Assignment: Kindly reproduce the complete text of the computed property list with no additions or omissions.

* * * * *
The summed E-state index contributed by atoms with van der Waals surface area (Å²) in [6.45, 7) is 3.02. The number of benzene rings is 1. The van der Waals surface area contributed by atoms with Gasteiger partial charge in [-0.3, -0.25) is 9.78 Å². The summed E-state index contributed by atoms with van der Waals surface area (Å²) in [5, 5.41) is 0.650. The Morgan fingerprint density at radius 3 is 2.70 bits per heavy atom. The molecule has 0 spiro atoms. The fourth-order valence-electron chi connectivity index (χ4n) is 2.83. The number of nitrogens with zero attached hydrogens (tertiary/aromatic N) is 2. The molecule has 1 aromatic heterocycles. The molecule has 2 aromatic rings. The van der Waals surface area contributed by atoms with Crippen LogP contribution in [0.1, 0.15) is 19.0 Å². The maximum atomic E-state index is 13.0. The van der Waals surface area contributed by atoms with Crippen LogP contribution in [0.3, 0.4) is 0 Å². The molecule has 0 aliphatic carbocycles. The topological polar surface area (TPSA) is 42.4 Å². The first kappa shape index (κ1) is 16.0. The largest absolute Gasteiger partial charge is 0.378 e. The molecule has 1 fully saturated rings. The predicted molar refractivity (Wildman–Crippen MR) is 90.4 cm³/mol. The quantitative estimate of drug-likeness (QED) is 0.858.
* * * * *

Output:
The summed E-state index contributed by atoms with van der Waals surface area (Å²) in [6.45, 7) is 3.02. The number of benzene rings is 1. The van der Waals surface area contributed by atoms with Gasteiger partial charge in [-0.3, -0.25) is 9.78 Å². The summed E-state index contributed by atoms with van der Waals surface area (Å²) in [5, 5.41) is 0.650. The Morgan fingerprint density at radius 3 is 2.70 bits per heavy atom. The molecule has 0 spiro atoms. The fourth-order valence-electron chi connectivity index (χ4n) is 2.83. The number of nitrogens with zero attached hydrogens (tertiary/aromatic N) is 2. The molecule has 1 aromatic heterocycles. The molecule has 2 aromatic rings. The van der Waals surface area contributed by atoms with Crippen LogP contribution in [0.1, 0.15) is 19.0 Å². The maximum atomic E-state index is 13.0. The van der Waals surface area contributed by atoms with Crippen LogP contribution in [0.3, 0.4) is 0 Å². The molecule has 0 aliphatic carbocycles. The topological polar surface area (TPSA) is 42.4 Å². The first kappa shape index (κ1) is 16.0. The largest absolute Gasteiger partial charge is 0.378 e. The molecule has 1 fully saturated rings. The predicted molar refractivity (Wildman–Crippen MR) is 90.4 cm³/mol. The quantitative estimate of drug-likeness (QED) is 0.858.